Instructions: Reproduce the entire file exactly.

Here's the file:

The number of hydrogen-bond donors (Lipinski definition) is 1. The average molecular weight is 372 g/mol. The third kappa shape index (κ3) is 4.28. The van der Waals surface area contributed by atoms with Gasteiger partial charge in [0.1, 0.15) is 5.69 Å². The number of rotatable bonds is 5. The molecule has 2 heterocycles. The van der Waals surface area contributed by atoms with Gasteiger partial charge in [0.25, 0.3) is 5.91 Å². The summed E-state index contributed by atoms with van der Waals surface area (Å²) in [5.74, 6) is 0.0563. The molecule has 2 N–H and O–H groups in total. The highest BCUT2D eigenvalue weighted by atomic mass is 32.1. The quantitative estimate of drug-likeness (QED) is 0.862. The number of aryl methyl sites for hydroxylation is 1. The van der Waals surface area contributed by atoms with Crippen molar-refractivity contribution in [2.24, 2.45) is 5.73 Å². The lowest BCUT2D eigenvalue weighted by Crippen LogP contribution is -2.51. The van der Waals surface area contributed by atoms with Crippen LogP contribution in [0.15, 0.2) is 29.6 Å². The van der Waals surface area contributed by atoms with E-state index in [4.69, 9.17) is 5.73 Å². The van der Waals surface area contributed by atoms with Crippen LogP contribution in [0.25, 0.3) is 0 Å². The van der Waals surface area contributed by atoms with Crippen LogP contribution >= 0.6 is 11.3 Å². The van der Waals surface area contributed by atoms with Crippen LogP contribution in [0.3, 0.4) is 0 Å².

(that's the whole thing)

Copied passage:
The number of hydrogen-bond donors (Lipinski definition) is 1. The average molecular weight is 372 g/mol. The third kappa shape index (κ3) is 4.28. The van der Waals surface area contributed by atoms with Gasteiger partial charge in [0.1, 0.15) is 5.69 Å². The number of rotatable bonds is 5. The molecule has 2 heterocycles. The van der Waals surface area contributed by atoms with Gasteiger partial charge in [0.25, 0.3) is 5.91 Å². The summed E-state index contributed by atoms with van der Waals surface area (Å²) in [5.74, 6) is 0.0563. The molecule has 2 N–H and O–H groups in total. The highest BCUT2D eigenvalue weighted by atomic mass is 32.1. The quantitative estimate of drug-likeness (QED) is 0.862. The number of aryl methyl sites for hydroxylation is 1. The van der Waals surface area contributed by atoms with Crippen molar-refractivity contribution in [2.24, 2.45) is 5.73 Å². The lowest BCUT2D eigenvalue weighted by Crippen LogP contribution is -2.51. The van der Waals surface area contributed by atoms with Crippen LogP contribution in [0.15, 0.2) is 29.6 Å². The van der Waals surface area contributed by atoms with E-state index in [4.69, 9.17) is 5.73 Å². The van der Waals surface area contributed by atoms with Crippen LogP contribution in [0.25, 0.3) is 0 Å². The van der Waals surface area contributed by atoms with Crippen LogP contribution >= 0.6 is 11.3 Å². The van der Waals surface area contributed by atoms with Crippen LogP contribution in [0.3, 0.4) is 0 Å².